Frank-Walter Steinmeier has taken Germany’s political parties to task after talks to form a new government broke down. The German president says coalition talks must continue amidst speculation there could be a new vote. Deutsche Welle’s Jefferson Chase (Berlin) reports.
German President Frank-Walter Steinmeier did not announce any concrete steps in a brief statement delivered in Berlin on Monday after he met with German Chancellor Angela Merkel. Instead he encouraged Germany’s political parties to reconsider whether they might not be able to create a working majority.
“I expect the parties to make the formation of a new government possible in the foreseeable future,” Steinmeier said, adding that the parties had a responsibility that “cannot be simply given back to the voters.”
That was a reference to fresh elections. If no majority coalition emerges, Steinmeier is bound by the German constitution to nominate a chancellor for approval by the German parliament, the Bundestag. If no stable government can be formed after three rounds of voting there, the president would have to ask Germans to return to the polls.
That’s a possibility that Steinmeier wants to avoid. Steinmeier said he would be holding talks with various leaders of the political parties in an attempt to broker an agreement.
But given the political landscape in German, such a breakthrough seems highly unlikely.
No historical precedent for this sort of impasse
The German presidency is normally a largely ceremonial office, but Steinmeier has been thrust into the spotlight after what he characterized as “an unprecedented situation in the history of the Federal Republic of Germany.”
On Sunday evening, the pro-business, center-right Free Democratic Party FDP broke off discussions to form a three-way “Jamaica” coalition with conservatives and the Green. Party chairman Christian Lindner said,
“It’s better not to govern, than to govern wrongly.”
The other parties involved in negotiations expressed their unhappiness that the talks had failed.
“I regret, with all due respect to the FDP, that we could not come to a mutual agreement,” Merkel told reporters early on Monday morning, saying that the parties were “on a path where we could have reached an agreement.”
Merkel’s fellow conservative Horst Seehofer said that an agreement “had been in reach” before the FDP walked out. That sentiment was echoed by Green party co-chair Cem Özdemir, who said that he and his team had always shown a readiness to compromise on key issues. “However, the only possible democratic constellation was unfortunately shot down by the FDP,” he said.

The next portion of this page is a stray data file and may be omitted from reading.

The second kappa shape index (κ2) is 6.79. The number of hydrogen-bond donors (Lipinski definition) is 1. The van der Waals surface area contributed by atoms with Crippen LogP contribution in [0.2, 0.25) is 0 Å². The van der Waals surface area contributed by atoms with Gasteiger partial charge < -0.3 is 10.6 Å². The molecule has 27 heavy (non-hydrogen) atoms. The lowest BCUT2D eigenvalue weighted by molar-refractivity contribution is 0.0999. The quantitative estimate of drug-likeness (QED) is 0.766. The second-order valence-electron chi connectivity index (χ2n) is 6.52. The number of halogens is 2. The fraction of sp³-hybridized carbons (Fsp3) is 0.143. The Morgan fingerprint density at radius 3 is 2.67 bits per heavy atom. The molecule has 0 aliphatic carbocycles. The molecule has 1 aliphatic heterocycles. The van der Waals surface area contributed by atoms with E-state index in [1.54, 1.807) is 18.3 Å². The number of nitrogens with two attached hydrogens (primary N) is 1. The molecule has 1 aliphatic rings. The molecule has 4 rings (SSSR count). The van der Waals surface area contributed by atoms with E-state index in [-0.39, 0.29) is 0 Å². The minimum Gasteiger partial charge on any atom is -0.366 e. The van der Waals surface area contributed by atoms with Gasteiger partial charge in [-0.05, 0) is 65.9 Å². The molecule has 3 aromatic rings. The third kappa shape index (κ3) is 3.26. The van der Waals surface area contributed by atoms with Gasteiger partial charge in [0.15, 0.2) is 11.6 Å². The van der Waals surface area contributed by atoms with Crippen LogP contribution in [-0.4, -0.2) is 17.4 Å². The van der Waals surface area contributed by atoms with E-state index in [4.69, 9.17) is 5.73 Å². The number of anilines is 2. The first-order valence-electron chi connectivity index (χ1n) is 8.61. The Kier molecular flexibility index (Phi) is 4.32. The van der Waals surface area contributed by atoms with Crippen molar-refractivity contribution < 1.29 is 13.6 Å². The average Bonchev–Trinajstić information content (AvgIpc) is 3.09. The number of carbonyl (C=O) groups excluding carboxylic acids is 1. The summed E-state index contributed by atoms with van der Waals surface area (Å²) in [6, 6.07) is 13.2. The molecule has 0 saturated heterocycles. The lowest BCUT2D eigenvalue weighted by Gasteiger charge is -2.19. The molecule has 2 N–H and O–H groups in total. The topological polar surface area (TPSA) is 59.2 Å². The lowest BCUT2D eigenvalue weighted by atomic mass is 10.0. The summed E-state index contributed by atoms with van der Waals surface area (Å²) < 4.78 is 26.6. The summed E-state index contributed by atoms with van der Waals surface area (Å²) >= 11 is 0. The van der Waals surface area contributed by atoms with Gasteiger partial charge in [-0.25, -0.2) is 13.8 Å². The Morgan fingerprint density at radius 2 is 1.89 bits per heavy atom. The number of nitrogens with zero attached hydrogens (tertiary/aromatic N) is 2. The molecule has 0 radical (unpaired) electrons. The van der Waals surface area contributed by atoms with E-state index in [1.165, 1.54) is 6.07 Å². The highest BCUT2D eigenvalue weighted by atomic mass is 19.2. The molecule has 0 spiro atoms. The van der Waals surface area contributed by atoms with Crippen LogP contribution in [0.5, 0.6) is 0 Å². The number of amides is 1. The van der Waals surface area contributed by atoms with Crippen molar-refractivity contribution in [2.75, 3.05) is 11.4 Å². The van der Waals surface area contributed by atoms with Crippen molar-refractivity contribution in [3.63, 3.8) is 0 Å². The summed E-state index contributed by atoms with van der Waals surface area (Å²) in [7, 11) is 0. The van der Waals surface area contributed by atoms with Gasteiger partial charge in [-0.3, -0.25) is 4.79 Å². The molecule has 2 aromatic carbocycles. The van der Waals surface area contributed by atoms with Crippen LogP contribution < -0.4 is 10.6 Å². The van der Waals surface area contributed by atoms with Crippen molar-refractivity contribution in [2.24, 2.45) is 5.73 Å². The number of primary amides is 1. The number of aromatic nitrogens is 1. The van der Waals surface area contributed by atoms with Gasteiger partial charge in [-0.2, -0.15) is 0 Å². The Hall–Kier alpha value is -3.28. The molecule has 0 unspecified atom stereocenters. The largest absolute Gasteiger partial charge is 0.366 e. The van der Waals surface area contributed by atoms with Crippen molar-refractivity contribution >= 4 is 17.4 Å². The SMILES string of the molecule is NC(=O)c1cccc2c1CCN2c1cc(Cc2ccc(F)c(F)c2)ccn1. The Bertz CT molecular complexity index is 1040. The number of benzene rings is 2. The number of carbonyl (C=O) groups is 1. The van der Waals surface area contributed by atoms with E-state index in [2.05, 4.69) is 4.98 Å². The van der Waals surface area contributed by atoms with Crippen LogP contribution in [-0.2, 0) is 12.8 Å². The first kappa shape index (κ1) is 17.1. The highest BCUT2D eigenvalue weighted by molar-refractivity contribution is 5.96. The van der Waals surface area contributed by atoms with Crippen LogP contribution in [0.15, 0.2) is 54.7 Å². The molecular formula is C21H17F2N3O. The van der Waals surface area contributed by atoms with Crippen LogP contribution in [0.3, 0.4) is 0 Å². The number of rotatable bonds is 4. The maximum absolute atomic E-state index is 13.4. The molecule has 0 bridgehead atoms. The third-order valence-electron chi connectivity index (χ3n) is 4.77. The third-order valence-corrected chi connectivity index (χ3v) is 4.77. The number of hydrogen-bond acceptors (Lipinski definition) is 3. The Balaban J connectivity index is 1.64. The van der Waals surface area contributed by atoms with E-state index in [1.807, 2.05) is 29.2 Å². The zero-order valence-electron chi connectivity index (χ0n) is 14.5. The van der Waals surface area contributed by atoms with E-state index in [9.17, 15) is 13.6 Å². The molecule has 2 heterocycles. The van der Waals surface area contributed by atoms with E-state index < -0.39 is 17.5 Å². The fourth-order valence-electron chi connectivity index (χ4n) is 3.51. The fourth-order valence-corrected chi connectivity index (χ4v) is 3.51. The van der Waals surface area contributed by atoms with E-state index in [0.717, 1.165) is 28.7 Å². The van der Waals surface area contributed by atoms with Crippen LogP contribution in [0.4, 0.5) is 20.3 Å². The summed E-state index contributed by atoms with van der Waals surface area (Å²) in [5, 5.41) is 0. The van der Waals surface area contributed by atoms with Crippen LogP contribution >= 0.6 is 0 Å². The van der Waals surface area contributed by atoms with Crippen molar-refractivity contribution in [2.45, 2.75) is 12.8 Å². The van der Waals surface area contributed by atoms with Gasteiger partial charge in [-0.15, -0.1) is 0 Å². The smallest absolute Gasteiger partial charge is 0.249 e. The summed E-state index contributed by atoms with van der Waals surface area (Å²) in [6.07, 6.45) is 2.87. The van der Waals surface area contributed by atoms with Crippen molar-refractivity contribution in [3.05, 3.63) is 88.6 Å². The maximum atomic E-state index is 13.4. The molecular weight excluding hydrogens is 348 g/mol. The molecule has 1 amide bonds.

Recriminations of that sort would have to be overcome, if the idea of this coalition were to be revived. That’s something most political observers regard as highly unlikely.
SPD ‘unavailable,’ pushes new elections
Another possible, but unlikely way to break the impasse would be to persuade the Social Democrats (SPD), Steinmeier’s own party, to continue the current grand coalition with Merkel’s conservatives.
But the SPD, coming off their worst-ever election result, 20.5 percent, in the history of the Federal Republic, reiterated on Monday that it intended to head into the opposition.
“In view of the results of the 24 September election, we are not available for a grand coalition,” said SPD chairman and defeated chancellor candidate Martin Schulz in Berlin on Tuesday.
Schulz said that the SPD had “no fear of fresh elections” and saw no mandate for another alliance with Merkel’s conservatives.
“The voters showed the grand coalition the red card,” Schulz said. “In such a situation, the sovereign, that is the voters, must reassess what is going on.”
Schulz refused to say whether the SPD would tolerate a possible CDU minority government, although he did say the SPD would continue to work as part of the Merkel-led acting government.
Far-right populists react with glee
In a joint press conference, the leaders of the right-wing populist Alternative for Germany (AfD), which took 12.6 percent of the vote on 24September, said that they were happy that Merkel had been unable to forge an alliance.
“We think it’s good that Jamaica isn’t coming because it would have been a coalition of the status quo,” AfD parliamentary co-leader Alexander Gauland told reporters. “Ms Merkel has failed, and it’s time for her to go as chancellor.”
Gauland said that he expect his party to improve on its 24 September showing if it came to a new election.
The Left Party also called for a snap election, saying that it was the “logical democratic extension” of the failed coalition talks.